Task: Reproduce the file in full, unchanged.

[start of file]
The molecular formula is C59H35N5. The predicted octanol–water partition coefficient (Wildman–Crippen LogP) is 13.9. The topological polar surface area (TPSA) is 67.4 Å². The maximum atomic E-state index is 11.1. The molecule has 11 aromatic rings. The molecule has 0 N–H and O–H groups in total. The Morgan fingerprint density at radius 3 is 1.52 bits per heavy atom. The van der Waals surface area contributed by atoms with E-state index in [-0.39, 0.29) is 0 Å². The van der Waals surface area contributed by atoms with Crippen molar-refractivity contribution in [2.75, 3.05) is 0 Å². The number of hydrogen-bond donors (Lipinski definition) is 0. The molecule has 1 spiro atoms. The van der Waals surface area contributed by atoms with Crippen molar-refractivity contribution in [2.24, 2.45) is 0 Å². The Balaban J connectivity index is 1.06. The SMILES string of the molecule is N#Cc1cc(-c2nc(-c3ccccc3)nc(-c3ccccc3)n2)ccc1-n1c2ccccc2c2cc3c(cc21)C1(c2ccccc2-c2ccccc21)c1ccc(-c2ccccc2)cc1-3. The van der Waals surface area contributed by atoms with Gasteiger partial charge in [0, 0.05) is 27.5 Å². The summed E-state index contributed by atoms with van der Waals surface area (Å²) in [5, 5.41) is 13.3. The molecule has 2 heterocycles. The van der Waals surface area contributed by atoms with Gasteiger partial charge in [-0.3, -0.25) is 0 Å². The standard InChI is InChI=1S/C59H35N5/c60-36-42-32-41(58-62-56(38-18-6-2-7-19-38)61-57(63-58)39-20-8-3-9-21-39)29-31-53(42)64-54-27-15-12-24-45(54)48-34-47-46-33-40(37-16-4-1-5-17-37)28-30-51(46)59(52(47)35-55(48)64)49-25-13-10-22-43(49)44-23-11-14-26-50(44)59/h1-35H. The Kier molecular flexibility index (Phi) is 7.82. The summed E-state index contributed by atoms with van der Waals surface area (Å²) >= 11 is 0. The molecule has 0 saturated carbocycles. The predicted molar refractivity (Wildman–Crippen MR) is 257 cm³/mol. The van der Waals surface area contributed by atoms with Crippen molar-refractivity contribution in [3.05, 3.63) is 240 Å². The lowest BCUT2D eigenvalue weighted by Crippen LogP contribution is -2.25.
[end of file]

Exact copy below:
The molecular formula is C59H35N5. The predicted octanol–water partition coefficient (Wildman–Crippen LogP) is 13.9. The topological polar surface area (TPSA) is 67.4 Å². The maximum atomic E-state index is 11.1. The molecule has 11 aromatic rings. The molecule has 0 N–H and O–H groups in total. The Morgan fingerprint density at radius 3 is 1.52 bits per heavy atom. The van der Waals surface area contributed by atoms with E-state index in [-0.39, 0.29) is 0 Å². The van der Waals surface area contributed by atoms with Crippen molar-refractivity contribution in [2.75, 3.05) is 0 Å². The number of hydrogen-bond donors (Lipinski definition) is 0. The molecule has 1 spiro atoms. The van der Waals surface area contributed by atoms with Crippen molar-refractivity contribution in [2.24, 2.45) is 0 Å². The Balaban J connectivity index is 1.06. The SMILES string of the molecule is N#Cc1cc(-c2nc(-c3ccccc3)nc(-c3ccccc3)n2)ccc1-n1c2ccccc2c2cc3c(cc21)C1(c2ccccc2-c2ccccc21)c1ccc(-c2ccccc2)cc1-3. The van der Waals surface area contributed by atoms with Gasteiger partial charge in [0, 0.05) is 27.5 Å². The summed E-state index contributed by atoms with van der Waals surface area (Å²) in [5, 5.41) is 13.3. The molecule has 2 heterocycles. The van der Waals surface area contributed by atoms with Gasteiger partial charge in [-0.3, -0.25) is 0 Å². The standard InChI is InChI=1S/C59H35N5/c60-36-42-32-41(58-62-56(38-18-6-2-7-19-38)61-57(63-58)39-20-8-3-9-21-39)29-31-53(42)64-54-27-15-12-24-45(54)48-34-47-46-33-40(37-16-4-1-5-17-37)28-30-51(46)59(52(47)35-55(48)64)49-25-13-10-22-43(49)44-23-11-14-26-50(44)59/h1-35H. The Kier molecular flexibility index (Phi) is 7.82. The summed E-state index contributed by atoms with van der Waals surface area (Å²) >= 11 is 0. The molecule has 0 saturated carbocycles. The predicted molar refractivity (Wildman–Crippen MR) is 257 cm³/mol. The van der Waals surface area contributed by atoms with Crippen molar-refractivity contribution in [3.05, 3.63) is 240 Å². The lowest BCUT2D eigenvalue weighted by Crippen LogP contribution is -2.25.